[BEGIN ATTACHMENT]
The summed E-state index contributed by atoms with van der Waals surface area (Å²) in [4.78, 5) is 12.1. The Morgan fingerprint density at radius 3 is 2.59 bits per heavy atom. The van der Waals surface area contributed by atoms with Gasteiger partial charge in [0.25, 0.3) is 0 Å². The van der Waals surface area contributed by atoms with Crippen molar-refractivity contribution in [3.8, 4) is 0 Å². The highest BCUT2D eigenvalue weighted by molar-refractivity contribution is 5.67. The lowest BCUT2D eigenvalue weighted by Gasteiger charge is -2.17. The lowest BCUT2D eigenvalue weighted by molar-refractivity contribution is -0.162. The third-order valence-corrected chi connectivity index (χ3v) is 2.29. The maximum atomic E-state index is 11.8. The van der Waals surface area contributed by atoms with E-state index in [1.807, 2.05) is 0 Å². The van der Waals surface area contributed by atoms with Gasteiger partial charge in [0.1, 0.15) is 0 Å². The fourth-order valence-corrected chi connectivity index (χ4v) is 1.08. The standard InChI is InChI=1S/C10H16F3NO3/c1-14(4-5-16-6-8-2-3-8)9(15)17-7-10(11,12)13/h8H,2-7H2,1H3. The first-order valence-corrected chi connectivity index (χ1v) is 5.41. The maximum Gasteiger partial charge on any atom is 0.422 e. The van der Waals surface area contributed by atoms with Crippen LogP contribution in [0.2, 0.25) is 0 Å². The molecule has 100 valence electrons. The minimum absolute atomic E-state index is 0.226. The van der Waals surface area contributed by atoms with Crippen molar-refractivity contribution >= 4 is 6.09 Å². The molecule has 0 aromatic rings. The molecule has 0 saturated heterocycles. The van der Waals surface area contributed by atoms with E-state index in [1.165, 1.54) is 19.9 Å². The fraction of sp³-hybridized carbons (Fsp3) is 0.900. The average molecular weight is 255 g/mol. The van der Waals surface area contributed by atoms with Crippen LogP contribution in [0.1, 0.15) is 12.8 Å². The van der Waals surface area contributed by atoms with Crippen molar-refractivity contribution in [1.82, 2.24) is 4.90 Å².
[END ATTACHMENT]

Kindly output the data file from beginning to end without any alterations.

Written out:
The summed E-state index contributed by atoms with van der Waals surface area (Å²) in [4.78, 5) is 12.1. The Morgan fingerprint density at radius 3 is 2.59 bits per heavy atom. The van der Waals surface area contributed by atoms with Gasteiger partial charge in [0.25, 0.3) is 0 Å². The van der Waals surface area contributed by atoms with Crippen molar-refractivity contribution in [3.8, 4) is 0 Å². The highest BCUT2D eigenvalue weighted by molar-refractivity contribution is 5.67. The lowest BCUT2D eigenvalue weighted by Gasteiger charge is -2.17. The lowest BCUT2D eigenvalue weighted by molar-refractivity contribution is -0.162. The third-order valence-corrected chi connectivity index (χ3v) is 2.29. The maximum atomic E-state index is 11.8. The van der Waals surface area contributed by atoms with E-state index in [1.807, 2.05) is 0 Å². The van der Waals surface area contributed by atoms with Gasteiger partial charge in [0.1, 0.15) is 0 Å². The fourth-order valence-corrected chi connectivity index (χ4v) is 1.08. The standard InChI is InChI=1S/C10H16F3NO3/c1-14(4-5-16-6-8-2-3-8)9(15)17-7-10(11,12)13/h8H,2-7H2,1H3. The first-order valence-corrected chi connectivity index (χ1v) is 5.41. The maximum Gasteiger partial charge on any atom is 0.422 e. The van der Waals surface area contributed by atoms with Crippen LogP contribution in [0.2, 0.25) is 0 Å². The molecule has 100 valence electrons. The minimum absolute atomic E-state index is 0.226. The van der Waals surface area contributed by atoms with Crippen molar-refractivity contribution >= 4 is 6.09 Å². The molecule has 0 aromatic rings. The molecule has 0 saturated heterocycles. The van der Waals surface area contributed by atoms with E-state index in [1.165, 1.54) is 19.9 Å². The fraction of sp³-hybridized carbons (Fsp3) is 0.900. The average molecular weight is 255 g/mol. The van der Waals surface area contributed by atoms with Crippen LogP contribution in [0.1, 0.15) is 12.8 Å². The van der Waals surface area contributed by atoms with Crippen molar-refractivity contribution in [1.82, 2.24) is 4.90 Å².